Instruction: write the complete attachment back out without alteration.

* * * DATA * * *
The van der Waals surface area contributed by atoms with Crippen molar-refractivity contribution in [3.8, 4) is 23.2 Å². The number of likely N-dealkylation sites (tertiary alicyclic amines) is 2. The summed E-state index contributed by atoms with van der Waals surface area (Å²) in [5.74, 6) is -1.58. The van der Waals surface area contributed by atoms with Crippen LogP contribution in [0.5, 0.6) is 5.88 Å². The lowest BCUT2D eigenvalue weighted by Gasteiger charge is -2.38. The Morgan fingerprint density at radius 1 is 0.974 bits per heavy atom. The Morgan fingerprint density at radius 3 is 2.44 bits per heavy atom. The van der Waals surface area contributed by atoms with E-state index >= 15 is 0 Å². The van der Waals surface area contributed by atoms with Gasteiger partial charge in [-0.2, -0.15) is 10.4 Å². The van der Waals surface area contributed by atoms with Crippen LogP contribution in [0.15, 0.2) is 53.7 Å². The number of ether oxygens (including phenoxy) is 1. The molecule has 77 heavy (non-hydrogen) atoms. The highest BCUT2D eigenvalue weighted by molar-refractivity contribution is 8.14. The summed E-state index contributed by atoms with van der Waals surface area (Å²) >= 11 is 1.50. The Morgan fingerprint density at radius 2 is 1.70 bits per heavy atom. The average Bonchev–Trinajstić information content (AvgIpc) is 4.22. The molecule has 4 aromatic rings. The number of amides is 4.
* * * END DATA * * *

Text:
The van der Waals surface area contributed by atoms with Crippen molar-refractivity contribution in [3.8, 4) is 23.2 Å². The number of likely N-dealkylation sites (tertiary alicyclic amines) is 2. The summed E-state index contributed by atoms with van der Waals surface area (Å²) in [5.74, 6) is -1.58. The van der Waals surface area contributed by atoms with Crippen LogP contribution in [0.5, 0.6) is 5.88 Å². The lowest BCUT2D eigenvalue weighted by Gasteiger charge is -2.38. The Morgan fingerprint density at radius 1 is 0.974 bits per heavy atom. The Morgan fingerprint density at radius 3 is 2.44 bits per heavy atom. The van der Waals surface area contributed by atoms with E-state index >= 15 is 0 Å². The van der Waals surface area contributed by atoms with Gasteiger partial charge in [-0.2, -0.15) is 10.4 Å². The van der Waals surface area contributed by atoms with Crippen LogP contribution in [0.15, 0.2) is 53.7 Å². The number of ether oxygens (including phenoxy) is 1. The molecule has 77 heavy (non-hydrogen) atoms. The highest BCUT2D eigenvalue weighted by molar-refractivity contribution is 8.14. The summed E-state index contributed by atoms with van der Waals surface area (Å²) >= 11 is 1.50. The Morgan fingerprint density at radius 2 is 1.70 bits per heavy atom. The average Bonchev–Trinajstić information content (AvgIpc) is 4.22. The molecule has 4 aromatic rings. The number of amides is 4.